Miami Dolphins trading DeVante Parker would be cost prohibitive

The Miami Dolphins fan base loves to theorize about who should stay and who should go. With free agency now 3 and a half weeks away, naturally, it is time to start thinking about who we can release. The latest is DeVante Parker.

Parker had a great season two years ago and last year health was an issue, again. The Dolphins think enough of Parker that they gave him a big extension in 2019 that keeps in Miami until 2023. The problem is Parker’s fall off due to injury last year, he battled a hamstring throughout the year, which has Dolphins fans wondering if it is time to replace him.

The first question is if they could, should they? Parker has the size you want in a receiver and while he played far better with Ryan Fitzpatrick at QB, his work with Tua Tagovailoa this off-season should show benefits. Miami is believed to be in the market for one or two more receivers either in the draft or free agency. They won’t necessarily replace Parker but more likely compliment him or Tua.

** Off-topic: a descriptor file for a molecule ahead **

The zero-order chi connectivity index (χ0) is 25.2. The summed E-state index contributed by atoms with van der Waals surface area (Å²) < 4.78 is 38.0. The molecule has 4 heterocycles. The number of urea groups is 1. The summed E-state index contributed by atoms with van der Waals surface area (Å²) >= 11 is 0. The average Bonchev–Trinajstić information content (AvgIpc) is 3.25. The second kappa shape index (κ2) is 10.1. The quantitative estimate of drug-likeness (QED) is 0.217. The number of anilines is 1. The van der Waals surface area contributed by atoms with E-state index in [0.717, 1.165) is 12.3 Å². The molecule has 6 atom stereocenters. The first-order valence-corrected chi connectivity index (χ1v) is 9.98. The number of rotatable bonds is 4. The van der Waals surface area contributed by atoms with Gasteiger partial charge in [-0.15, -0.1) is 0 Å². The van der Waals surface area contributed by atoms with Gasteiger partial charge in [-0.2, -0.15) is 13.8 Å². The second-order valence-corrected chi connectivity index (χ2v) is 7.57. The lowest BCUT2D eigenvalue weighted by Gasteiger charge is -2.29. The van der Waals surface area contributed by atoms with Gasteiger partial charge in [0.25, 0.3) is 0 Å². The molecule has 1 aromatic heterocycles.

Parker is the 4th highest-paid player on the Dolphins roster right now and that also means that he will likely not be a candidate for release or restructure. This season Parker will count a whopping $12 million against Miami’s cap. That makes for great water cooler talk if we are looking to gain more cap space but releasing Parker will only add $4 million to their space and the Dolphins will have to eat $8 million in dead money.

If Miami wants to get creative, they could release him with a post-June 1 designation. That would save $9.4 million in space and only $2.7 million in dead money. The downside is they don’t get those savings until June 1st.

Trading Parker won’t save much in space either but finding a trade partner might be difficult. Despite his injury history, the Dolphins would likely see Parker as a player of value and it is difficult to think other teams would be willing to pay what Miami might ask for.

Realistically, Parker is more likely to see his future questioned after the 2021 season should he not return to his 2019 form. Miami won’t get the most of his release until the final year of his deal in 2023. Miami would then save $6 million in space and only eat $2.7.

Honestly, Parker is an example of a contract that should have been structure differently given his history for nagging injuries. The good news is that Parker will have a full off-season of work with Tua Tagovailoa and that should help both of them and increase the production of Miami’s top receiver, so will getting Parker some more help to take focus off of him.